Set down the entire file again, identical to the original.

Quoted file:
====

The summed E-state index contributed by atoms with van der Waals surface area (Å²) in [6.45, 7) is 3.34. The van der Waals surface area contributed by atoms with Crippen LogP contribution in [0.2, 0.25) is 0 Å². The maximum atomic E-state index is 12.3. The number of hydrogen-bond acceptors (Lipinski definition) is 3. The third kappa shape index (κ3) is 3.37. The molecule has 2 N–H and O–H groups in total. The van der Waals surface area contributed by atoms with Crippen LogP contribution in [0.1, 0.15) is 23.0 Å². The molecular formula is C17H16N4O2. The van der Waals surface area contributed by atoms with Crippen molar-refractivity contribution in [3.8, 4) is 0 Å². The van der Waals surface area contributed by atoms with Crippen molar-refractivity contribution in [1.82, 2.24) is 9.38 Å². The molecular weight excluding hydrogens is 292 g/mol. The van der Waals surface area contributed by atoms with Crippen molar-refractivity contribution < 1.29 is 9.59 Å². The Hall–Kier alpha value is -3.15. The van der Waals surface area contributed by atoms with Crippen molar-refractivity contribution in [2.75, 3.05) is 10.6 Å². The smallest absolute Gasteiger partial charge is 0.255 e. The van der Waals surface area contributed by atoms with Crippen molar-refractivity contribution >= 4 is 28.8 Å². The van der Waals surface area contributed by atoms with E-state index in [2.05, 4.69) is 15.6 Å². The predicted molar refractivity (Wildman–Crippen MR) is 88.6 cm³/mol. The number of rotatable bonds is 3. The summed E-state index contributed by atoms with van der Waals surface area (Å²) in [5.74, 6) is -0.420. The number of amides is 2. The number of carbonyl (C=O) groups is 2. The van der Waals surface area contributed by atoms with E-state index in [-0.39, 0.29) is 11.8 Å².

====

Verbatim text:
The summed E-state index contributed by atoms with van der Waals surface area (Å²) in [6.45, 7) is 3.34. The van der Waals surface area contributed by atoms with Crippen LogP contribution in [0.2, 0.25) is 0 Å². The maximum atomic E-state index is 12.3. The number of hydrogen-bond acceptors (Lipinski definition) is 3. The third kappa shape index (κ3) is 3.37. The molecule has 2 N–H and O–H groups in total. The van der Waals surface area contributed by atoms with Crippen LogP contribution in [0.1, 0.15) is 23.0 Å². The molecular formula is C17H16N4O2. The van der Waals surface area contributed by atoms with Crippen molar-refractivity contribution in [3.8, 4) is 0 Å². The van der Waals surface area contributed by atoms with Crippen molar-refractivity contribution in [1.82, 2.24) is 9.38 Å². The molecular weight excluding hydrogens is 292 g/mol. The van der Waals surface area contributed by atoms with Crippen molar-refractivity contribution < 1.29 is 9.59 Å². The Hall–Kier alpha value is -3.15. The van der Waals surface area contributed by atoms with Crippen molar-refractivity contribution in [2.75, 3.05) is 10.6 Å². The smallest absolute Gasteiger partial charge is 0.255 e. The van der Waals surface area contributed by atoms with Crippen molar-refractivity contribution >= 4 is 28.8 Å². The van der Waals surface area contributed by atoms with E-state index in [2.05, 4.69) is 15.6 Å². The predicted molar refractivity (Wildman–Crippen MR) is 88.6 cm³/mol. The number of rotatable bonds is 3. The summed E-state index contributed by atoms with van der Waals surface area (Å²) in [5.74, 6) is -0.420. The number of amides is 2. The number of carbonyl (C=O) groups is 2. The van der Waals surface area contributed by atoms with E-state index in [-0.39, 0.29) is 11.8 Å².